oils for baking bread

Best Oils for Baking Bread of Any Kind

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Oil plays a huge role in making any kind of bread. Not only does it add texture, but it also provides moisture and flavor to the loaf. 

What are the best oils for baking any kind of bread? You can use virtually any type of oil to make bread but the best oils are vegetable oil, canola oil, sunflower oil, olive oil, coconut oil, and more. Please note that every oil has a different nutritional profile and you should always use oil that provides the right balance between flavor, texture, and nutrition.

Read below to learn more about how oils affect bread better and the best oils for baking bread!

The Magic of Oil

Oil is truly a marvelous substance. It is extracted from plants, animals, and fossils – and depending on its type, each oil can be used for food, fuel, and even manufacturing. 

Cooking oil has been around since 3000 BC. It was first developed in Japan and China where soy oil was used for cooking and medicinal purposes. It didn’t take long until other regions also started to produce and eventually mass-produce different types of oils.

But what is oil?

Oil is essentially a viscous substance that contains hydrocarbons. These hydrocarbons are a mixture of carbon and hydrogen atoms. Most oils also contain important micronutrients that are important for various bodily functions. 

It didn’t take long for early civilizations to realize that if they repeatedly smashed vegetable matter using a hard surface, oil would release which can then be collected and filtered. Take olive oil as an example!

The extraction process for olive oil has remained mostly the same for thousands of years, the only difference now is that we use modern heavy-duty machinery to extract the oil instead of using animal-powered machinery.

In the old days, olive oil would be extracted by first washing and clearing the olives of any debris like twigs or dirt. The olives would then be collected in a large bin with heavy granite stones. This machine is called a crusher and was once powered by donkeys that would go around in circles, pulling the large stones.

Once the olives are mashed (with pits) the paste is then spread onto sheets and stacked onto each other. The pressure allows the oil to collect at the bottom while the fruit matter remains on the stacks. This oil is called virgin oil, meaning that it doesn’t contain any chemicals or additives and is 100% pure.

Lower-quality olive oil, called Pomace, is extracted from chemical processes using the leftover fruit matter. 

The basic idea behind oil extraction is the same for every vegetable matter but thanks to modern science and machinery, we have gotten extremely good at not just extracting but also storing the oil.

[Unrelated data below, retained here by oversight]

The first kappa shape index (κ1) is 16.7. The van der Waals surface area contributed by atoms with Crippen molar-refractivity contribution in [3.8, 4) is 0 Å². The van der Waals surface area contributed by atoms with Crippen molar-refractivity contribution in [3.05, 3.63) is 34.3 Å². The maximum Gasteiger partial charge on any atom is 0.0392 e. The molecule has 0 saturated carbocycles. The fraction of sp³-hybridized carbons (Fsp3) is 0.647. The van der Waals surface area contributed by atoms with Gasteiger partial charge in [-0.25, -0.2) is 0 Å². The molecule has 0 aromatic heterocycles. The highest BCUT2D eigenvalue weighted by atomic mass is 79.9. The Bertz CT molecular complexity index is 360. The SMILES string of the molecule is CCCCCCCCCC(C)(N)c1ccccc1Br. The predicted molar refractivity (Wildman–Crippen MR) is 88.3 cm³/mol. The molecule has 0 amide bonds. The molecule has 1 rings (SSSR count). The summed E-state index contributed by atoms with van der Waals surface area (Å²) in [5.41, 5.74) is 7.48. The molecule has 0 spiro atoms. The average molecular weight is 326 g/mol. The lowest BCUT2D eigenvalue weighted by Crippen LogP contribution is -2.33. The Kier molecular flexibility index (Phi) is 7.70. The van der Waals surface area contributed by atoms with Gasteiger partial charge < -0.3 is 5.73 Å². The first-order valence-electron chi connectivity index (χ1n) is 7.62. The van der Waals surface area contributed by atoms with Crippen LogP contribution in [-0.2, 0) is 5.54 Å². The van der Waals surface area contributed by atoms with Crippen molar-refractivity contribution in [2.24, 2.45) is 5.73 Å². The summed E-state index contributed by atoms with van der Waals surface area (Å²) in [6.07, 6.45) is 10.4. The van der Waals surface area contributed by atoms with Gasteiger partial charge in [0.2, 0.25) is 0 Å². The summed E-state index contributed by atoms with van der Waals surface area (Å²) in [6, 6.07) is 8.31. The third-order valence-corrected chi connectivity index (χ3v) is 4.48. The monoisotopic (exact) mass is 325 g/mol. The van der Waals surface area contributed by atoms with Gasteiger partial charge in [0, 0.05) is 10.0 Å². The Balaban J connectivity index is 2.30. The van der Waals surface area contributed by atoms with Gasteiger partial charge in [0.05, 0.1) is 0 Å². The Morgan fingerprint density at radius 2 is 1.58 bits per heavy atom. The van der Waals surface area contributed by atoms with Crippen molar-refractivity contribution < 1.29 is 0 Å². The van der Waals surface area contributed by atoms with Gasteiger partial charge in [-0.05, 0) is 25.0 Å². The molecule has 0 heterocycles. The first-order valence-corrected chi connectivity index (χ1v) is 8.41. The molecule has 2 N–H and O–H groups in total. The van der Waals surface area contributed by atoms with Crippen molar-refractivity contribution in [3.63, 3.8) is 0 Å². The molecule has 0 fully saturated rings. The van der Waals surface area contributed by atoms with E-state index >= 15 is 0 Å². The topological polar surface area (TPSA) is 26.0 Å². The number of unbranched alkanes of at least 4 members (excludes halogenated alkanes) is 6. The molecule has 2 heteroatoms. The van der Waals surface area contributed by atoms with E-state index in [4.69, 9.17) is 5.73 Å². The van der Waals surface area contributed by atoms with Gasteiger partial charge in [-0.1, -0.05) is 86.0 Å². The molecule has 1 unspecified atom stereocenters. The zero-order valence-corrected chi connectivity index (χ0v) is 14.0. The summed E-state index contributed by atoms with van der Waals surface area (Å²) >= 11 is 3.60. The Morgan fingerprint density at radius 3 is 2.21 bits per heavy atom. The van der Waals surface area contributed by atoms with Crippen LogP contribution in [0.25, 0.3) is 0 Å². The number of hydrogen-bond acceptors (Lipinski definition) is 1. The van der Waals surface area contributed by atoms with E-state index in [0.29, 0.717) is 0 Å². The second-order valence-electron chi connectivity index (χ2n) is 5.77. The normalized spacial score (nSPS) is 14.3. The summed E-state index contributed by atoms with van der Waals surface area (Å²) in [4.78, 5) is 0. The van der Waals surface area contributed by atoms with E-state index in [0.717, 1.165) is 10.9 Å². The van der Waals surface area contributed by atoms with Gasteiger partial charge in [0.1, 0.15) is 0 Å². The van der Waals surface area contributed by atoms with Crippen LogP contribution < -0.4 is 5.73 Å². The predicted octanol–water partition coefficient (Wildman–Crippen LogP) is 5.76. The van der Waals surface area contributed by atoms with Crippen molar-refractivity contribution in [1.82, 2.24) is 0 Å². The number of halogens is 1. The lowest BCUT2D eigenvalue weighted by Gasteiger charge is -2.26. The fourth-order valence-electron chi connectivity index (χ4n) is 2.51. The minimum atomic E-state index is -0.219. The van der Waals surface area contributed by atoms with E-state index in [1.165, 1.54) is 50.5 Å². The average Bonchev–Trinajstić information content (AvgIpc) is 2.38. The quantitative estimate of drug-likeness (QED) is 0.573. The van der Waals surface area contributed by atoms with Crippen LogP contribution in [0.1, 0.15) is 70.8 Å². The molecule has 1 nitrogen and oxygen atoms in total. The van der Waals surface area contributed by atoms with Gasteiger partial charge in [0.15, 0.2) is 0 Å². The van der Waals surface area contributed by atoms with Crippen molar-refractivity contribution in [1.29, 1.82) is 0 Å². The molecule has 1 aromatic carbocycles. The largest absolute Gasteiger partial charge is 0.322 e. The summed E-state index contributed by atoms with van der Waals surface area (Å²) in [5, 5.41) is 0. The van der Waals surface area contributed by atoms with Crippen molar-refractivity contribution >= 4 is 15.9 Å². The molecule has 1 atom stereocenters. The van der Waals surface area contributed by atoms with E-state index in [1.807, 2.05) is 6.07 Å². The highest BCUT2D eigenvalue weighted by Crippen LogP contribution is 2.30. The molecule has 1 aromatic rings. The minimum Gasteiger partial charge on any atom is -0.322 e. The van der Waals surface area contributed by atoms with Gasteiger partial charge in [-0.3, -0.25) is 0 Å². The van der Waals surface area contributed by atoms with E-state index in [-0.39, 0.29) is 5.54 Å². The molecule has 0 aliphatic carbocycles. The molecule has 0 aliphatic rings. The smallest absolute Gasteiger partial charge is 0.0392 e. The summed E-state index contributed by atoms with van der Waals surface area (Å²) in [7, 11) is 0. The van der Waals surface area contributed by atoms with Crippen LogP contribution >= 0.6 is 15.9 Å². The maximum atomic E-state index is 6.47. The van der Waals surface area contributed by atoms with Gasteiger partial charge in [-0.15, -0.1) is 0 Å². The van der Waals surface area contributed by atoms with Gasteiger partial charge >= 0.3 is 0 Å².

Oils and Bread – A Necessary Combo

Bread and oil go together extremely well because it adds a lot of important features to baked goods. Here is how oil makes bread better:

oils for baking bread


Oil adds moisture to bread and plays an important role in keeping them tender for longer. Most oils trap in water molecules and keep them insulated which in turn keeps the bread from drying out. Oil is particularly important when preparing bread with whole grains which can dry out the dough even before it is baked.

The best part is that you don’t need much of it either! Oil is typically required in lesser ratios compared to flour or milk. So, you can get the benefits of oil without overusing it! 


Oil also helps bread develop a softer texture. It is also great at regulating the development of gluten strands that can make the bread chewier or denser. When oil is used in the right proportion, you will always get tender and soft bread that is even easier to digest.


While most oils don’t add a lot of flavor to bread, they do tend to add subtle hints of floral or fruity notes. For example, extra virgin olive oil pairs well with most types of bread and provides a very balanced flavor. 

Not only is olive oil used in the breadmaking process, but it is also drizzled over bread to give it a flavor boost. Similarly, coconut oil also adds an interesting flavor to bread! You can get sweet, nutty, and very faint coconut notes when baking with coconut oil.


Bread is a staple in the human diet and has been a part of our culture since the dawn of civilization. Not only have humans relied on bread for food, but it also provides a lot of important nutrients and energy to keep them going!